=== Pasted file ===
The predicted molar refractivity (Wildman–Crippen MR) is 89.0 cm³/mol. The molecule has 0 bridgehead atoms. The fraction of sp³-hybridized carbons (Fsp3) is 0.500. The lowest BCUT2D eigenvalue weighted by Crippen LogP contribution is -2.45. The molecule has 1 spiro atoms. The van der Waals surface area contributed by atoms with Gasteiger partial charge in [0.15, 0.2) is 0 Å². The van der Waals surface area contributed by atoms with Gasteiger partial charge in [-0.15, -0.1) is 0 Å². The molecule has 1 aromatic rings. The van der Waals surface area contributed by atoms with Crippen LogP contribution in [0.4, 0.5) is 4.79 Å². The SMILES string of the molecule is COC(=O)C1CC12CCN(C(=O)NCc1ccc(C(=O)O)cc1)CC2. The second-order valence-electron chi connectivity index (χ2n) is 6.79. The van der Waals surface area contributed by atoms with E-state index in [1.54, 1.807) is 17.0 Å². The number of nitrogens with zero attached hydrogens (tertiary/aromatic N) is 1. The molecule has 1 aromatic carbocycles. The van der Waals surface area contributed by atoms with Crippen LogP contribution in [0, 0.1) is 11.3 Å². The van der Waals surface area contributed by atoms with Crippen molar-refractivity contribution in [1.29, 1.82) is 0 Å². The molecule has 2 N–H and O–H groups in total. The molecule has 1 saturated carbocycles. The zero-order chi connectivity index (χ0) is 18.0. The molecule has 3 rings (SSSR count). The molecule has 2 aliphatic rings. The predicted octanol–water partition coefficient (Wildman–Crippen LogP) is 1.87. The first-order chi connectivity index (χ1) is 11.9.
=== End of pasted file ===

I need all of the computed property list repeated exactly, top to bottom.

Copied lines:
The predicted molar refractivity (Wildman–Crippen MR) is 89.0 cm³/mol. The molecule has 0 bridgehead atoms. The fraction of sp³-hybridized carbons (Fsp3) is 0.500. The lowest BCUT2D eigenvalue weighted by Crippen LogP contribution is -2.45. The molecule has 1 spiro atoms. The van der Waals surface area contributed by atoms with Gasteiger partial charge in [0.15, 0.2) is 0 Å². The van der Waals surface area contributed by atoms with Gasteiger partial charge in [-0.15, -0.1) is 0 Å². The molecule has 1 aromatic rings. The van der Waals surface area contributed by atoms with Crippen LogP contribution in [0.4, 0.5) is 4.79 Å². The SMILES string of the molecule is COC(=O)C1CC12CCN(C(=O)NCc1ccc(C(=O)O)cc1)CC2. The second-order valence-electron chi connectivity index (χ2n) is 6.79. The van der Waals surface area contributed by atoms with E-state index in [1.54, 1.807) is 17.0 Å². The number of nitrogens with zero attached hydrogens (tertiary/aromatic N) is 1. The molecule has 1 aromatic carbocycles. The van der Waals surface area contributed by atoms with Crippen LogP contribution in [0, 0.1) is 11.3 Å². The van der Waals surface area contributed by atoms with Crippen molar-refractivity contribution in [1.29, 1.82) is 0 Å². The molecule has 2 N–H and O–H groups in total. The molecule has 1 saturated carbocycles. The zero-order chi connectivity index (χ0) is 18.0. The molecule has 3 rings (SSSR count). The molecule has 2 aliphatic rings. The predicted octanol–water partition coefficient (Wildman–Crippen LogP) is 1.87. The first-order chi connectivity index (χ1) is 11.9.